The Washington County Sheriff's Office says the administrative review of the Sept. 16 shooting of Lukus Glenn validates the actions of the officers involved
by: Jonathan House, SHERIFF'S REVIEW - Washington County Chief Deputy Pat Garrett holds a knife similar to the one Lukus Glenn had when county deputies confronted him in a standoff at his parent's home Sept. 16.  The sheriff's administrative review determined that no deputies were at fault for their actions.

HILLSBORO - On Thursday, nearly seven months after the fatal shooting of Lukus Glenn, 18, in front of his parents' Metzger home, the Washington County Sheriff's Office released its administrative review of the Sept. 16 incident.

The report validates the actions of deputies Tim Mateski and Mikhail Gerba as well as that of Tigard police officer Andrew Pastore. They responded to a 9-1-1 call by Hope Glenn, the mother of the 2006 Tigard High School graduate, in which she said that her son was drunk, out of control and threatening the family, which also included Luke's father Brad and his grandmother.

The full report is several inches thick, and while the public and media have access to all the information gathered during the 'exhaustive' review, Chief Deputy Pat Garrett stressed the key points during a press conference for the media held at the sheriff's office headquarters

The conclusions reached are that the deputies were well supervised, that they had received more training than required by the state and were able to respond to the incident correctly and that their equipment worked properly.

Attorney Lawrence Peterson, who represents the Glenns, has maintained that there was no coordinated plan in place and that after Luke was struck by five beanbag rounds fired by Pastore, he staggered back toward his family in an effort to get away. As the sixth beanbag round was fired, the deputies fired their guns at Luke 11 times, hitting him with eight bullets.

'Mr. Glenn's actions dictated the deputies' actions,' Garret said. 'Mr. Glenn's anger was directed at his family.'

He added that the deputies concluded that if Luke gained entry to the house while the family was still around - and he had already kicked in the front door - the deputies feared for the family members' lives.

As Luke 'began to run toward the doorway, that was a reason to stop the dialogue,' Garrett said. 'The deputies had to safeguard the lives of the family.

'It was reasonable to expect that these people a few feet away were in danger. Mr. Glenn was loaded on caffeine and alcohol.'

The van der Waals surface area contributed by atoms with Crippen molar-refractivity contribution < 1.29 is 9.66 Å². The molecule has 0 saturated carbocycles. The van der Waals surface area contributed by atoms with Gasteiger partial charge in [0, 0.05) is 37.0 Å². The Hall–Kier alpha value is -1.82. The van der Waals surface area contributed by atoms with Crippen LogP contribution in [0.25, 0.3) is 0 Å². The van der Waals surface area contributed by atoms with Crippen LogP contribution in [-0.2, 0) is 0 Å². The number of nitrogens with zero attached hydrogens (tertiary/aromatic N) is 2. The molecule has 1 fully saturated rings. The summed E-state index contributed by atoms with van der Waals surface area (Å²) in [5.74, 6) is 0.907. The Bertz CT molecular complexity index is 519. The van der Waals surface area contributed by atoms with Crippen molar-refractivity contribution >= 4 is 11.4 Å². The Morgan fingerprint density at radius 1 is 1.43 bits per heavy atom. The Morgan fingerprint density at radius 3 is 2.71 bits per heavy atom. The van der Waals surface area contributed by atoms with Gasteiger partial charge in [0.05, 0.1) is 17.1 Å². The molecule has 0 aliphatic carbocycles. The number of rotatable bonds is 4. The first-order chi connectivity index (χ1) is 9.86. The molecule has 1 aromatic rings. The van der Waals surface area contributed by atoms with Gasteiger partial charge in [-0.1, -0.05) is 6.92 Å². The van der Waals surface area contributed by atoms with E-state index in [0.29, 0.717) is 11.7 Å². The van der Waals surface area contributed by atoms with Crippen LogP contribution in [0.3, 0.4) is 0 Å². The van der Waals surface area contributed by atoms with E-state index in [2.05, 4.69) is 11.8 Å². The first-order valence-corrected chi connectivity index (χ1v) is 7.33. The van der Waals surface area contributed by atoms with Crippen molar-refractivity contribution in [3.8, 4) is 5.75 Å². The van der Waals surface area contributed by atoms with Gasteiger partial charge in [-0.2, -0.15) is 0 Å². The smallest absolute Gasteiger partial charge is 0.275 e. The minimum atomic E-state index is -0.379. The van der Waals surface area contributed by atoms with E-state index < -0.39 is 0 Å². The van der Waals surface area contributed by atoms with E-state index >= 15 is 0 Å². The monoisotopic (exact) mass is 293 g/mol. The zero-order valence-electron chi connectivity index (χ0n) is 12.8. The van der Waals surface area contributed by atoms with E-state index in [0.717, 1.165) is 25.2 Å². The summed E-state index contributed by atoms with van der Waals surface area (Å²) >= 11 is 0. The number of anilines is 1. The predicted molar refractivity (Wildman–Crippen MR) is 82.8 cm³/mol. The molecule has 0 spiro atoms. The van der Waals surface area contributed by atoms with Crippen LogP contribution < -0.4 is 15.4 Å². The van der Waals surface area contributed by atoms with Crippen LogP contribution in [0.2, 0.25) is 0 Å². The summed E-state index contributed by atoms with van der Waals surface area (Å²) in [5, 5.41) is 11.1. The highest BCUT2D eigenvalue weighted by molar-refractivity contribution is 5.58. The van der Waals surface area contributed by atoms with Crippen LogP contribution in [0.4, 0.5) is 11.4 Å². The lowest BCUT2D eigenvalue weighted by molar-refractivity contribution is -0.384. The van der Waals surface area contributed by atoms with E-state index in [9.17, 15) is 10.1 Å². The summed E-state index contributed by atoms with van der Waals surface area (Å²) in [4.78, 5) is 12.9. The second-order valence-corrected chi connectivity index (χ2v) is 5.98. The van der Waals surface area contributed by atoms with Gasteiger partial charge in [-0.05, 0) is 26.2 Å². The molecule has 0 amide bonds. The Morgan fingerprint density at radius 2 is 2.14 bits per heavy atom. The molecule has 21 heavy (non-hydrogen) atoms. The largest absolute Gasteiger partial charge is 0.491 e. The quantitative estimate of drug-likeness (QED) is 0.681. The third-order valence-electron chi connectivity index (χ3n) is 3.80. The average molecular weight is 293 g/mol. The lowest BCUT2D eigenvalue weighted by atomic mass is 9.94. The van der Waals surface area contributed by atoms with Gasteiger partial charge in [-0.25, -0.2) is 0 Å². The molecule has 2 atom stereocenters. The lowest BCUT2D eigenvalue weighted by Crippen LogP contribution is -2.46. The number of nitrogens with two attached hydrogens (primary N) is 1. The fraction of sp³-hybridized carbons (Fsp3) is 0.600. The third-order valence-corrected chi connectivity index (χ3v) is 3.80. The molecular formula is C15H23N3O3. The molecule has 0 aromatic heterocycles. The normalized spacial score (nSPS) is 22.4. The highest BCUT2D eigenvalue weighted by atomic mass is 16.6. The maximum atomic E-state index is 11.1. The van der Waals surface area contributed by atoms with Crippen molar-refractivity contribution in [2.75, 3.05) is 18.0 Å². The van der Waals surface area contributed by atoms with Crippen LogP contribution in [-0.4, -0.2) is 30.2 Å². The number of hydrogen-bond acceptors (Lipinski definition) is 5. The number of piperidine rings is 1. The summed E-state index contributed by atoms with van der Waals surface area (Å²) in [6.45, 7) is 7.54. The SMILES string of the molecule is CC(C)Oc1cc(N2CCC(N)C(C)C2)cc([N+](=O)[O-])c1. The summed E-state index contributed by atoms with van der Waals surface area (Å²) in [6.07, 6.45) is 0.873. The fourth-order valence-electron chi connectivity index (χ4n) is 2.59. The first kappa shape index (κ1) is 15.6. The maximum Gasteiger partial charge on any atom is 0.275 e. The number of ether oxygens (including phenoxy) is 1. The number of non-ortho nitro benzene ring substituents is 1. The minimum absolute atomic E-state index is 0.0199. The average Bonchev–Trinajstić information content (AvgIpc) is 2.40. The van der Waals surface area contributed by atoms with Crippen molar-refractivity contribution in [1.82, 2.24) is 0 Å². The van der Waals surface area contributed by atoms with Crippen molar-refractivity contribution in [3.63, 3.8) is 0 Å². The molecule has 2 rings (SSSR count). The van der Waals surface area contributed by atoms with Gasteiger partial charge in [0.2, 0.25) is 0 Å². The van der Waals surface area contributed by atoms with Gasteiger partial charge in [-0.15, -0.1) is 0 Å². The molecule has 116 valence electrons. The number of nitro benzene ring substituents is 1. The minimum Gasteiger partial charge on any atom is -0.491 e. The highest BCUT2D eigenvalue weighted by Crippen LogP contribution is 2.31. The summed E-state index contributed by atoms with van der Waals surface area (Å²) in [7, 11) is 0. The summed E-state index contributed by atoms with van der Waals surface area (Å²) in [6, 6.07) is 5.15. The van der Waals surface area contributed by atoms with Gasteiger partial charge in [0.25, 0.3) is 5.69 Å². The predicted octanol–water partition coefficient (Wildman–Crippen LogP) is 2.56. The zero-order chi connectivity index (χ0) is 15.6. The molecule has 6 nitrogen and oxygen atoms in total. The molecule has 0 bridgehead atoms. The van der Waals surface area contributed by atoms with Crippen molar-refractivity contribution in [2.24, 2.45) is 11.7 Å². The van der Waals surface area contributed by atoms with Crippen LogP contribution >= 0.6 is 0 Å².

According to Garrett, the deputies gave at least 50 commands to 'the highly inebriated, agitated teen' to put down the knife he was holding, but Luke did not comply…

'There were eight seconds between the first beanbag round and when the first handgun was fired - it was a clear window of time for Mr. Glenn to react,' Garrett said.

Garret used the opportunity to state that this and other incidents involving drunk teenagers ending badly shows why the law prohibits people under the age of 21 from drinking.

According to Garrett, in the 2006 calendar year, deputies responded to 404 calls dealing with violence, and they had to use force in 17 of the cases. Except for one person who committed suicide before deputies arrived, Luke Glenn was the only fatality.

'We have a high record of success,' Garrett said. 'It is unfortunate that we weren't successful in this case.'

In response to questions following his remarks, Garrett noted that in many cases, a single beanbag round is enough to make a suspect fall to the ground but in the case of Luke Glenn, five rounds striking him in the lower abdomen were not enough.

Despite the intensive investigation, Garrett said that the sheriff's office has been unable to learn where Luke got the alcohol that fateful night. He asked that anyone with information contact the sheriff's office.

Garrett further stated that the timing of the release of the investigation's conclusions was not at all related to an announcement March 8 by Peterson that the Glenn family intends to file a suit against the county, the city of Tigard and the individual officers.

'I said at the very beginning that this would take several months,' he said.

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